How to Stop Procrastinating: Tim Urban’s Breakdown On Why People Procrastinate

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Kruthica Dama, Staff Writer

Procrastination. It’s definitely something that everyone can relate to. Even I procrastinated writing this article about procrastination. I thought about the idea, then kept thinking about it, and thinking about it, and then it was 11:30 pm, and I was sitting and watching a violin cover of a random Turkish song by an artist I had never heard of before. 

In his TED talk, Tim Urban explains the background and justification behind procrastination for all procrastinators. He describes all humans as having three characters in their brains: the rational decision maker, the instant gratification monkey, and the panic monster. 

The rational decision maker is the one that’s in charge of coming up with all the good ideas. It’s why people have the idea to do things in the first place, such as doing their homework or exercising. However, the instant gratification monkey decides that it doesn’t like that plan and will instead send them on a Youtube binge that everyone ends up falling into. MHS students all know the one: they end up watching people explain a concept that thirty minutes ago they had no idea existed. 

Urban said, “The instant gratification monkey does not seem like a guy you want behind the wheel. He lives entirely in the present moment. He has no memory of the past, no knowledge of the future, and he only cares about two things: easy and fun.” 

But how does one get this instant gratification monkey under control? The quickest way is through the panic monster, who always shows up around the time there’s any sort of deadline and scares off the monkey. This way the rational decision maker is allowed to do its job. This process is something that everyone is likely familiar with. Nothing is going to persuade a student to finish his or her essay faster than it being three hours before 11:59pm, the assignment due date. However, I think all MHS students can agree that despite how well this tactic works, it’s never fun.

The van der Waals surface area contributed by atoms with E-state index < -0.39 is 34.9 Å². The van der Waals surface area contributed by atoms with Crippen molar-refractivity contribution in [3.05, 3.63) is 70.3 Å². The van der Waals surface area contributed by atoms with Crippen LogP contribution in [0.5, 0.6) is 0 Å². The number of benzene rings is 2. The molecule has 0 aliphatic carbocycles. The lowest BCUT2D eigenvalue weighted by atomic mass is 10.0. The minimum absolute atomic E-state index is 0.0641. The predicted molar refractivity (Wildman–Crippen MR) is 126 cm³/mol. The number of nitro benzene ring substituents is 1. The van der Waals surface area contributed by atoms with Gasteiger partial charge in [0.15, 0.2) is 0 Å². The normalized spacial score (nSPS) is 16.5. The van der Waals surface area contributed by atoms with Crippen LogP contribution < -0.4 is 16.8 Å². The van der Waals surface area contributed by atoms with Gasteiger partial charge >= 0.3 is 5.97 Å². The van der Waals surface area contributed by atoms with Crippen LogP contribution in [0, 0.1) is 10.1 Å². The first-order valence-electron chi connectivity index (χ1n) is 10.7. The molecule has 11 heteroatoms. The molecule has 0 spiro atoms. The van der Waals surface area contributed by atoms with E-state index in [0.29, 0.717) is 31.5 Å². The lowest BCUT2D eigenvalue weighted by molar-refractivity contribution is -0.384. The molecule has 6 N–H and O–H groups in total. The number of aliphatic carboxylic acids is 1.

Urban describes how when someone procrastinates, he or she is in a place he calls the “Dark Playground,” where they’re doing all the things that bring them instant gratification, but they’re constantly filled with guilt and regret that they’re not doing what they’re supposed to be doing. 

It’s easy for people to fall into the easy pitfalls of procrastination and end back up into the “Dark Playground,” said Urban, but that doesn’t mean that there aren’t ways to help avoid these pitfalls regardless.

One of the biggest reasons that people end up procrastinating is because they set themselves up for an especially difficult or even unmanageable task. People tend to keep promising that they will end up doing all of the task tomorrow, rather than just splitting up the work; this always ends up backfiring. 

One thing that can make these tasks harder to push back is by making clear checkpoints for each task. For example, rather than setting the goal of writing an essay in a week, split it up into smaller tasks that are easily portioned out throughout the week, such as writing a thesis and outlining a body paragraph. They can even be easy tasks such as “create a document for the essay,” so students can motivate themselves by checking off boxes and getting tasks done. 

Another way to avoid the roadblock of a task seeming to be unmanageable is, unfortunately, lowering one’s standards. Sometimes people think that a task has to be absolutely perfect, or they’re thinking the task is going to take far more effort and work than it actually does. Even though it’s easier said than done, lowering standards and focusing on creating a more realistic end product for a task can be beneficial toward lessening procrastination.